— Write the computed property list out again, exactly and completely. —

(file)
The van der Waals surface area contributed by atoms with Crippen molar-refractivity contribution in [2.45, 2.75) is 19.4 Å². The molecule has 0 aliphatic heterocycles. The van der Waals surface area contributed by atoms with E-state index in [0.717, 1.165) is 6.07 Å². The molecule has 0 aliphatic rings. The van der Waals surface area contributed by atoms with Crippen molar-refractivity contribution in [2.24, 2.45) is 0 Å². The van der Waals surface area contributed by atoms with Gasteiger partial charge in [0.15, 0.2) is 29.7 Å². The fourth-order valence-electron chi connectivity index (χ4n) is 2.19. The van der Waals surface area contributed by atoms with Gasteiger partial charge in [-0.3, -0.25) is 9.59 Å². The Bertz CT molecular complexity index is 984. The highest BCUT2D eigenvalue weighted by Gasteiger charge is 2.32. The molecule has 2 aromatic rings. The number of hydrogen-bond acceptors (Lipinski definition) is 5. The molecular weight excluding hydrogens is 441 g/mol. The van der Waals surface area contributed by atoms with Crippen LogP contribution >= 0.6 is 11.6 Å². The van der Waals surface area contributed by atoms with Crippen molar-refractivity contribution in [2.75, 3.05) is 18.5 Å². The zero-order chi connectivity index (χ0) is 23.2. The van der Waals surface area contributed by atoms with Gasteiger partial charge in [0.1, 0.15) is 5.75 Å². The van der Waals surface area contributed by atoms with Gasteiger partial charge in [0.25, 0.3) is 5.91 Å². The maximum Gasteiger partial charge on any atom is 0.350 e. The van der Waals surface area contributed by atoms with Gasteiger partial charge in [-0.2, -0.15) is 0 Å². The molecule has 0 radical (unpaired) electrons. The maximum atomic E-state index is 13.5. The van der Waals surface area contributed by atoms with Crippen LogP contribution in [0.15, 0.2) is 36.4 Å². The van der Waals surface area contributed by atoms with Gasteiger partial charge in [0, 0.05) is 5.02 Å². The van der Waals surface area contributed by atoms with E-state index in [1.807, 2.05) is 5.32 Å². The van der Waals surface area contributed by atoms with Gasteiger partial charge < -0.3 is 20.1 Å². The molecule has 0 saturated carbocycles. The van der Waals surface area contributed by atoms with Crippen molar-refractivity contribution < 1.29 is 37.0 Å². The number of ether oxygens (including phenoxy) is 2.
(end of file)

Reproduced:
The van der Waals surface area contributed by atoms with Crippen molar-refractivity contribution in [2.45, 2.75) is 19.4 Å². The molecule has 0 aliphatic heterocycles. The van der Waals surface area contributed by atoms with E-state index in [0.717, 1.165) is 6.07 Å². The molecule has 0 aliphatic rings. The van der Waals surface area contributed by atoms with Crippen molar-refractivity contribution in [2.24, 2.45) is 0 Å². The van der Waals surface area contributed by atoms with Gasteiger partial charge in [0.15, 0.2) is 29.7 Å². The fourth-order valence-electron chi connectivity index (χ4n) is 2.19. The van der Waals surface area contributed by atoms with Gasteiger partial charge in [-0.3, -0.25) is 9.59 Å². The Bertz CT molecular complexity index is 984. The highest BCUT2D eigenvalue weighted by Gasteiger charge is 2.32. The molecule has 2 aromatic rings. The number of hydrogen-bond acceptors (Lipinski definition) is 5. The molecular weight excluding hydrogens is 441 g/mol. The van der Waals surface area contributed by atoms with Crippen LogP contribution >= 0.6 is 11.6 Å². The van der Waals surface area contributed by atoms with Crippen molar-refractivity contribution in [2.75, 3.05) is 18.5 Å². The zero-order chi connectivity index (χ0) is 23.2. The van der Waals surface area contributed by atoms with Gasteiger partial charge in [0.1, 0.15) is 5.75 Å². The van der Waals surface area contributed by atoms with Gasteiger partial charge in [0.25, 0.3) is 5.91 Å². The maximum Gasteiger partial charge on any atom is 0.350 e. The van der Waals surface area contributed by atoms with Gasteiger partial charge in [-0.2, -0.15) is 0 Å². The molecule has 0 radical (unpaired) electrons. The maximum atomic E-state index is 13.5. The van der Waals surface area contributed by atoms with Crippen LogP contribution in [0.15, 0.2) is 36.4 Å². The van der Waals surface area contributed by atoms with Gasteiger partial charge in [0, 0.05) is 5.02 Å². The van der Waals surface area contributed by atoms with E-state index in [1.807, 2.05) is 5.32 Å². The van der Waals surface area contributed by atoms with Gasteiger partial charge < -0.3 is 20.1 Å². The molecule has 0 saturated carbocycles. The van der Waals surface area contributed by atoms with Crippen molar-refractivity contribution < 1.29 is 37.0 Å². The number of ether oxygens (including phenoxy) is 2.